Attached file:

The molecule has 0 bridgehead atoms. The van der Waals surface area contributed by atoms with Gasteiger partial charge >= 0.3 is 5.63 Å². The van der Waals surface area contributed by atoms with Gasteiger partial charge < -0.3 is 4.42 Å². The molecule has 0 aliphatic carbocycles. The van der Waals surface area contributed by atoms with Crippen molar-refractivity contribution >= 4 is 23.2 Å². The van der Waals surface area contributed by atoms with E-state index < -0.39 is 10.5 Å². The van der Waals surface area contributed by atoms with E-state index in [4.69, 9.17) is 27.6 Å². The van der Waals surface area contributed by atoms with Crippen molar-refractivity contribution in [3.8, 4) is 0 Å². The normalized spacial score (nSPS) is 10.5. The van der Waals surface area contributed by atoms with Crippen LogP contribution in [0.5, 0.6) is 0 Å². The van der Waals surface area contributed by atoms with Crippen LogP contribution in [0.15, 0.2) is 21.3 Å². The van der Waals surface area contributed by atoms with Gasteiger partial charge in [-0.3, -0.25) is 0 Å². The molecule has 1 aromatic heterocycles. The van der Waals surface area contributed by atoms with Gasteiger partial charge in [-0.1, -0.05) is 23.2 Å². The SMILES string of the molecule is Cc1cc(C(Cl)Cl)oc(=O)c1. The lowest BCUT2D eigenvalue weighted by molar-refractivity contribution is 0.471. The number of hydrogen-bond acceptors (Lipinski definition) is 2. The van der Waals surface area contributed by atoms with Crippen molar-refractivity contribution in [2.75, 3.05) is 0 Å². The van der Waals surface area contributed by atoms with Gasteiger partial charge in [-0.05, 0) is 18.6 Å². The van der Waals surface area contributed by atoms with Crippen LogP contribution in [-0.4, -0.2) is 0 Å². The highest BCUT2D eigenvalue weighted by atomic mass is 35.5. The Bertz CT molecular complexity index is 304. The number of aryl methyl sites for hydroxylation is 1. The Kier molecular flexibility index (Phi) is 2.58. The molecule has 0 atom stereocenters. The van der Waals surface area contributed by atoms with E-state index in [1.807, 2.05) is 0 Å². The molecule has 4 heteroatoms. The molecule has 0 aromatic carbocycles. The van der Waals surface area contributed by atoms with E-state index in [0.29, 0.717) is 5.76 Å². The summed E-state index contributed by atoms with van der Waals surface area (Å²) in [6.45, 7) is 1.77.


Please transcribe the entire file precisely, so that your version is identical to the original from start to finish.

The molecule has 0 bridgehead atoms. The van der Waals surface area contributed by atoms with Gasteiger partial charge >= 0.3 is 5.63 Å². The van der Waals surface area contributed by atoms with Gasteiger partial charge < -0.3 is 4.42 Å². The molecule has 0 aliphatic carbocycles. The van der Waals surface area contributed by atoms with Crippen molar-refractivity contribution >= 4 is 23.2 Å². The van der Waals surface area contributed by atoms with E-state index < -0.39 is 10.5 Å². The van der Waals surface area contributed by atoms with E-state index in [4.69, 9.17) is 27.6 Å². The van der Waals surface area contributed by atoms with Crippen molar-refractivity contribution in [3.8, 4) is 0 Å². The normalized spacial score (nSPS) is 10.5. The van der Waals surface area contributed by atoms with Crippen LogP contribution in [0.5, 0.6) is 0 Å². The van der Waals surface area contributed by atoms with Crippen LogP contribution in [0.15, 0.2) is 21.3 Å². The van der Waals surface area contributed by atoms with Gasteiger partial charge in [-0.3, -0.25) is 0 Å². The molecule has 1 aromatic heterocycles. The van der Waals surface area contributed by atoms with Gasteiger partial charge in [-0.1, -0.05) is 23.2 Å². The SMILES string of the molecule is Cc1cc(C(Cl)Cl)oc(=O)c1. The lowest BCUT2D eigenvalue weighted by molar-refractivity contribution is 0.471. The number of hydrogen-bond acceptors (Lipinski definition) is 2. The van der Waals surface area contributed by atoms with Crippen molar-refractivity contribution in [2.75, 3.05) is 0 Å². The van der Waals surface area contributed by atoms with Gasteiger partial charge in [-0.05, 0) is 18.6 Å². The van der Waals surface area contributed by atoms with Crippen LogP contribution in [-0.4, -0.2) is 0 Å². The highest BCUT2D eigenvalue weighted by atomic mass is 35.5. The Bertz CT molecular complexity index is 304. The number of aryl methyl sites for hydroxylation is 1. The Kier molecular flexibility index (Phi) is 2.58. The molecule has 0 atom stereocenters. The van der Waals surface area contributed by atoms with E-state index in [1.807, 2.05) is 0 Å². The molecule has 4 heteroatoms. The molecule has 0 aromatic carbocycles. The van der Waals surface area contributed by atoms with E-state index in [0.29, 0.717) is 5.76 Å². The summed E-state index contributed by atoms with van der Waals surface area (Å²) in [6.45, 7) is 1.77.